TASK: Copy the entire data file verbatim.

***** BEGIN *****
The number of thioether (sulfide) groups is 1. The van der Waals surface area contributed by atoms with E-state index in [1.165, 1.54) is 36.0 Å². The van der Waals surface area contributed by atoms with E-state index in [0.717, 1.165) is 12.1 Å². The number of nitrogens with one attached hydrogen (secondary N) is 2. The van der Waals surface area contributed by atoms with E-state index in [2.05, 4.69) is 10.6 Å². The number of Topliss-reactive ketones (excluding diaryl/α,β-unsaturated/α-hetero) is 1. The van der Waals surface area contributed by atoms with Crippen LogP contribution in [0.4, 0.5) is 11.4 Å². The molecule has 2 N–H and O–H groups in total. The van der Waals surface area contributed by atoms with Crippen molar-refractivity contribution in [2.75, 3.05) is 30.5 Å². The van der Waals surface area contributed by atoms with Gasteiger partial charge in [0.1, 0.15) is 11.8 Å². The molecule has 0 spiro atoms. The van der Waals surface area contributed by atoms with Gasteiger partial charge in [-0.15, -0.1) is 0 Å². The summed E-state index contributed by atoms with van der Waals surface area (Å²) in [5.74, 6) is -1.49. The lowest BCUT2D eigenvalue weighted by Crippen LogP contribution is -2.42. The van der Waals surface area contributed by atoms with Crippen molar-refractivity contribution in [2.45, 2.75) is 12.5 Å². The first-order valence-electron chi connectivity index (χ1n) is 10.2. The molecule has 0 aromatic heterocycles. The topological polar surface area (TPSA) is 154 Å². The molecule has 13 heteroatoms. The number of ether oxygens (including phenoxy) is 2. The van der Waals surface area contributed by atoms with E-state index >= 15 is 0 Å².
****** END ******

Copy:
The number of thioether (sulfide) groups is 1. The van der Waals surface area contributed by atoms with E-state index in [1.165, 1.54) is 36.0 Å². The van der Waals surface area contributed by atoms with E-state index in [0.717, 1.165) is 12.1 Å². The number of nitrogens with one attached hydrogen (secondary N) is 2. The van der Waals surface area contributed by atoms with E-state index in [2.05, 4.69) is 10.6 Å². The number of Topliss-reactive ketones (excluding diaryl/α,β-unsaturated/α-hetero) is 1. The van der Waals surface area contributed by atoms with Crippen LogP contribution in [0.4, 0.5) is 11.4 Å². The molecule has 2 N–H and O–H groups in total. The van der Waals surface area contributed by atoms with Crippen molar-refractivity contribution in [2.75, 3.05) is 30.5 Å². The van der Waals surface area contributed by atoms with Gasteiger partial charge in [0.1, 0.15) is 11.8 Å². The molecule has 0 spiro atoms. The van der Waals surface area contributed by atoms with Gasteiger partial charge in [-0.15, -0.1) is 0 Å². The summed E-state index contributed by atoms with van der Waals surface area (Å²) in [5.74, 6) is -1.49. The lowest BCUT2D eigenvalue weighted by Crippen LogP contribution is -2.42. The van der Waals surface area contributed by atoms with Crippen molar-refractivity contribution in [2.45, 2.75) is 12.5 Å². The first-order valence-electron chi connectivity index (χ1n) is 10.2. The molecule has 0 aromatic heterocycles. The topological polar surface area (TPSA) is 154 Å². The molecule has 13 heteroatoms. The number of ether oxygens (including phenoxy) is 2. The van der Waals surface area contributed by atoms with E-state index >= 15 is 0 Å².